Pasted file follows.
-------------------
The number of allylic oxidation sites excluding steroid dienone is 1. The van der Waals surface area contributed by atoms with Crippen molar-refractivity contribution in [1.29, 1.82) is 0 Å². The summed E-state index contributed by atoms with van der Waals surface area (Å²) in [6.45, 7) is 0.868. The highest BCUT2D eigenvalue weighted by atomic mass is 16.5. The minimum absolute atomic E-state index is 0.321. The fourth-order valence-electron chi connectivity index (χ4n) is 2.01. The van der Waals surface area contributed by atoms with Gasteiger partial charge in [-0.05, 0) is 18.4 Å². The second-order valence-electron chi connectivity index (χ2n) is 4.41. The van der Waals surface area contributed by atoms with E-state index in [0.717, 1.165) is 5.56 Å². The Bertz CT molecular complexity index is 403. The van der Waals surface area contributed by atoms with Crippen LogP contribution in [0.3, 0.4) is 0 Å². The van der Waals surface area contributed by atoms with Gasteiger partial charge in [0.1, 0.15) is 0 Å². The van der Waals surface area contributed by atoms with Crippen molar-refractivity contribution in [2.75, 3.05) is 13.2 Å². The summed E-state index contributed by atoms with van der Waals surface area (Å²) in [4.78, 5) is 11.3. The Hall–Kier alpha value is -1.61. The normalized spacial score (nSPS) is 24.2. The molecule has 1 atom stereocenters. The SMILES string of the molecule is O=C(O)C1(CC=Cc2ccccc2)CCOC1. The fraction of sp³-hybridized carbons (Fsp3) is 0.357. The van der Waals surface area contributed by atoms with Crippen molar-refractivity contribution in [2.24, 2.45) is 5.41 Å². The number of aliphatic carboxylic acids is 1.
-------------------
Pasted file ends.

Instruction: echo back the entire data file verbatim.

The number of allylic oxidation sites excluding steroid dienone is 1. The van der Waals surface area contributed by atoms with Crippen molar-refractivity contribution in [1.29, 1.82) is 0 Å². The summed E-state index contributed by atoms with van der Waals surface area (Å²) in [6.45, 7) is 0.868. The highest BCUT2D eigenvalue weighted by atomic mass is 16.5. The minimum absolute atomic E-state index is 0.321. The fourth-order valence-electron chi connectivity index (χ4n) is 2.01. The van der Waals surface area contributed by atoms with Gasteiger partial charge in [-0.05, 0) is 18.4 Å². The second-order valence-electron chi connectivity index (χ2n) is 4.41. The van der Waals surface area contributed by atoms with E-state index in [0.717, 1.165) is 5.56 Å². The Bertz CT molecular complexity index is 403. The van der Waals surface area contributed by atoms with Crippen LogP contribution in [0.3, 0.4) is 0 Å². The van der Waals surface area contributed by atoms with Gasteiger partial charge in [0.1, 0.15) is 0 Å². The van der Waals surface area contributed by atoms with Crippen molar-refractivity contribution in [2.75, 3.05) is 13.2 Å². The summed E-state index contributed by atoms with van der Waals surface area (Å²) in [4.78, 5) is 11.3. The Hall–Kier alpha value is -1.61. The normalized spacial score (nSPS) is 24.2. The molecule has 1 atom stereocenters. The SMILES string of the molecule is O=C(O)C1(CC=Cc2ccccc2)CCOC1. The fraction of sp³-hybridized carbons (Fsp3) is 0.357. The van der Waals surface area contributed by atoms with Crippen molar-refractivity contribution in [2.24, 2.45) is 5.41 Å². The number of aliphatic carboxylic acids is 1.